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More than half of drinking water sources in Denmark are contaminated, report finds

  • More than half of drinking water sources in Denmark are contaminated, report finds
  • The findings are derived from a drinking water report submitted by Danske Regioner to Environment Minister Magnus Heunicke.

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A new drinking water report commissioned by Denmark’s Danske Regioner (Danish Regions), the interest organization for the country’s five regions, has found that over fifty percent of drinking water boreholes in Denmark contains residues of pesticides or other pollutants, with one in every ten boreholes exceeding threshold levels of contamination.

“The contamination of Danish drinking water has reached a critical point. If we want clean drinking water for our children, something must be done now”, warns Danske Regioner, in a press release.

The findings are derived from a drinking water report submitted by Danske Regioner to Environment Minister Magnus Heunicke.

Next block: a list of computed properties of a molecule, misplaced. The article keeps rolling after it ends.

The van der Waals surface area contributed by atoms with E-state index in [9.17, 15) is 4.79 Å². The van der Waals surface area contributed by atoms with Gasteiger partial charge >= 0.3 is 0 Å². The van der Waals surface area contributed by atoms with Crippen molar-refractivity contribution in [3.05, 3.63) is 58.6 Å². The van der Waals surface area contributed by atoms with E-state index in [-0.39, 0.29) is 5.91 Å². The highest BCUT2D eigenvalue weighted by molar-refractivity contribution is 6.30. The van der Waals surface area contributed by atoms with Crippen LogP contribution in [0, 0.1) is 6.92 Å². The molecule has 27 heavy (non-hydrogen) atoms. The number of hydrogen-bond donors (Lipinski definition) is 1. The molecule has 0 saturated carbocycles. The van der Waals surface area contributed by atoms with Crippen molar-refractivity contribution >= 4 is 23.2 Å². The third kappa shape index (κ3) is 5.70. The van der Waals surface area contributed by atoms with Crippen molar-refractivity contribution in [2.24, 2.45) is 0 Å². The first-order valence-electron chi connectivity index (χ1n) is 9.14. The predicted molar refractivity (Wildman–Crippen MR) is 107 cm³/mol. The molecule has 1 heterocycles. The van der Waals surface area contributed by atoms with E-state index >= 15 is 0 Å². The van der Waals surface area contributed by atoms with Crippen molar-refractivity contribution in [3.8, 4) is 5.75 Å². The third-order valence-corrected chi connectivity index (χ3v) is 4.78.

“Today, more than every second drinking water well in Denmark is contaminated with pesticide residues and other toxins,” read the statement.

The report shows that over fifty percent of drinking water boreholes in Denmark contains residues of pesticides or other pollutants

In certain areas, the problem is exacerbated by an imbalance between water consumption and the rate of flow from the boreholes, as highlighted by Danske Regioner. The report also indicates that groundwater resources are being excessively utilized in one-fifth of the country.

"We have reached a point where something must be done right now if there is to be clean groundwater and drinking water for future generations - and for ourselves," stated Mads Duedahl, Vice Chairman of Danske Regioner.

Duedahl suggested that this trend could be linked to elevated industrial water usage and prolonged drought periods resulting from climate change, leading to increased water usage in agriculture.

The supreme authority of Danish Regions has urged for heightened attention and allocation of resources towards Denmark's water resources to counteract this trend.

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